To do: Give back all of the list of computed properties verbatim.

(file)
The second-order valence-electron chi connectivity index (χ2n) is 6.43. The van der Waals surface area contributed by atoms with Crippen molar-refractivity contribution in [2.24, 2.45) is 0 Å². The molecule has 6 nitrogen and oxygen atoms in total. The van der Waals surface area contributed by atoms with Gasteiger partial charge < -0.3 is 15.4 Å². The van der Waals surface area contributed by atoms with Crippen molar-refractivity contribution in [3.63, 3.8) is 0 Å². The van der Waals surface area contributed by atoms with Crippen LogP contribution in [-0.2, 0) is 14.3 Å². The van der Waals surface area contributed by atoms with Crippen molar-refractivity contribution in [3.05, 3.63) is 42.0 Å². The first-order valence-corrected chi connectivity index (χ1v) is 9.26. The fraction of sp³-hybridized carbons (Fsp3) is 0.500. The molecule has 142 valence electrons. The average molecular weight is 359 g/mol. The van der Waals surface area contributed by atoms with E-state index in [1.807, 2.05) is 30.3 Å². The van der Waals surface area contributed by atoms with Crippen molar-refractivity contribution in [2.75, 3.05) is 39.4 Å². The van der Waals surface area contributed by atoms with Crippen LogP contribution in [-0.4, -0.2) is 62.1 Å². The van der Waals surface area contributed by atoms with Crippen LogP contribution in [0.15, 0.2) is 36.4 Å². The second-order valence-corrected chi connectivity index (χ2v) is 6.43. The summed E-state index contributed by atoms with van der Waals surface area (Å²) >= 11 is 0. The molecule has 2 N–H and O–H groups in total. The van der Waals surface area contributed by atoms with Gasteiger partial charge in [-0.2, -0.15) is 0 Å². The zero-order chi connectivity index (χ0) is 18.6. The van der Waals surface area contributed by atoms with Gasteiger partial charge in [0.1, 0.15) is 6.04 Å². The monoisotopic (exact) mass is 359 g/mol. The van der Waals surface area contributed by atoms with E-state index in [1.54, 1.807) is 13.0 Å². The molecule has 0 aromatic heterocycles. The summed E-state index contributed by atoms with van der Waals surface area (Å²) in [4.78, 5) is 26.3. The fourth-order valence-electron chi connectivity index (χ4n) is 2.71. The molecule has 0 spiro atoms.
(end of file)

The second-order valence-electron chi connectivity index (χ2n) is 6.43. The van der Waals surface area contributed by atoms with Crippen molar-refractivity contribution in [2.24, 2.45) is 0 Å². The molecule has 6 nitrogen and oxygen atoms in total. The van der Waals surface area contributed by atoms with Gasteiger partial charge < -0.3 is 15.4 Å². The van der Waals surface area contributed by atoms with Crippen molar-refractivity contribution in [3.63, 3.8) is 0 Å². The van der Waals surface area contributed by atoms with Crippen LogP contribution in [-0.2, 0) is 14.3 Å². The van der Waals surface area contributed by atoms with Crippen molar-refractivity contribution in [3.05, 3.63) is 42.0 Å². The first-order valence-corrected chi connectivity index (χ1v) is 9.26. The fraction of sp³-hybridized carbons (Fsp3) is 0.500. The molecule has 142 valence electrons. The average molecular weight is 359 g/mol. The van der Waals surface area contributed by atoms with E-state index in [1.807, 2.05) is 30.3 Å². The van der Waals surface area contributed by atoms with Crippen molar-refractivity contribution in [2.75, 3.05) is 39.4 Å². The van der Waals surface area contributed by atoms with Crippen LogP contribution in [-0.4, -0.2) is 62.1 Å². The van der Waals surface area contributed by atoms with Crippen LogP contribution in [0.15, 0.2) is 36.4 Å². The second-order valence-corrected chi connectivity index (χ2v) is 6.43. The summed E-state index contributed by atoms with van der Waals surface area (Å²) >= 11 is 0. The molecule has 2 N–H and O–H groups in total. The van der Waals surface area contributed by atoms with Gasteiger partial charge in [-0.2, -0.15) is 0 Å². The zero-order chi connectivity index (χ0) is 18.6. The van der Waals surface area contributed by atoms with Gasteiger partial charge in [0.1, 0.15) is 6.04 Å². The monoisotopic (exact) mass is 359 g/mol. The van der Waals surface area contributed by atoms with E-state index in [1.54, 1.807) is 13.0 Å². The molecule has 0 aromatic heterocycles. The summed E-state index contributed by atoms with van der Waals surface area (Å²) in [4.78, 5) is 26.3. The fourth-order valence-electron chi connectivity index (χ4n) is 2.71. The molecule has 0 spiro atoms.